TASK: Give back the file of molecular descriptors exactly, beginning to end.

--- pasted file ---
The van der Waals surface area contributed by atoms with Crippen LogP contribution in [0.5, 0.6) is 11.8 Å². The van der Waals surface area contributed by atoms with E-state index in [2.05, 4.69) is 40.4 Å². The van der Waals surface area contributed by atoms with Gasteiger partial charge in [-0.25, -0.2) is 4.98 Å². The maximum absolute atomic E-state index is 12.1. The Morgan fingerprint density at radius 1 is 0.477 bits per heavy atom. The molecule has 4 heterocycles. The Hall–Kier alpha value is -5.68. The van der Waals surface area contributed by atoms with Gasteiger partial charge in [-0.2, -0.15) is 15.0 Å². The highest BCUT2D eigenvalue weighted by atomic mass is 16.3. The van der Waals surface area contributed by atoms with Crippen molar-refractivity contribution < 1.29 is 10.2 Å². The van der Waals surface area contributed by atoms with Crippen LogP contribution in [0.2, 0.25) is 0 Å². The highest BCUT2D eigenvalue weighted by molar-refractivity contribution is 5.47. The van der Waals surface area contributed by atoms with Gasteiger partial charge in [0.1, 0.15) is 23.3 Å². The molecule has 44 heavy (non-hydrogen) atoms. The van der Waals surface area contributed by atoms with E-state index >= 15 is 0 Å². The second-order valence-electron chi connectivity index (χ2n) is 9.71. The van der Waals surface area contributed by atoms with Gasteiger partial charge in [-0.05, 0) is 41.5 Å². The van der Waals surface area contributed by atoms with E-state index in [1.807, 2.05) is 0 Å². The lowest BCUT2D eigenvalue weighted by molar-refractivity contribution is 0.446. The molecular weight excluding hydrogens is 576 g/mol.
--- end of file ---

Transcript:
The van der Waals surface area contributed by atoms with Crippen LogP contribution in [0.5, 0.6) is 11.8 Å². The van der Waals surface area contributed by atoms with E-state index in [2.05, 4.69) is 40.4 Å². The van der Waals surface area contributed by atoms with Gasteiger partial charge in [-0.25, -0.2) is 4.98 Å². The maximum absolute atomic E-state index is 12.1. The Morgan fingerprint density at radius 1 is 0.477 bits per heavy atom. The molecule has 4 heterocycles. The Hall–Kier alpha value is -5.68. The van der Waals surface area contributed by atoms with Gasteiger partial charge in [-0.2, -0.15) is 15.0 Å². The highest BCUT2D eigenvalue weighted by atomic mass is 16.3. The van der Waals surface area contributed by atoms with Crippen molar-refractivity contribution < 1.29 is 10.2 Å². The van der Waals surface area contributed by atoms with Crippen LogP contribution in [0.2, 0.25) is 0 Å². The highest BCUT2D eigenvalue weighted by molar-refractivity contribution is 5.47. The van der Waals surface area contributed by atoms with Gasteiger partial charge in [0.1, 0.15) is 23.3 Å². The molecule has 44 heavy (non-hydrogen) atoms. The van der Waals surface area contributed by atoms with E-state index >= 15 is 0 Å². The second-order valence-electron chi connectivity index (χ2n) is 9.71. The van der Waals surface area contributed by atoms with Gasteiger partial charge in [-0.05, 0) is 41.5 Å². The van der Waals surface area contributed by atoms with E-state index in [1.807, 2.05) is 0 Å². The lowest BCUT2D eigenvalue weighted by molar-refractivity contribution is 0.446. The molecular weight excluding hydrogens is 576 g/mol.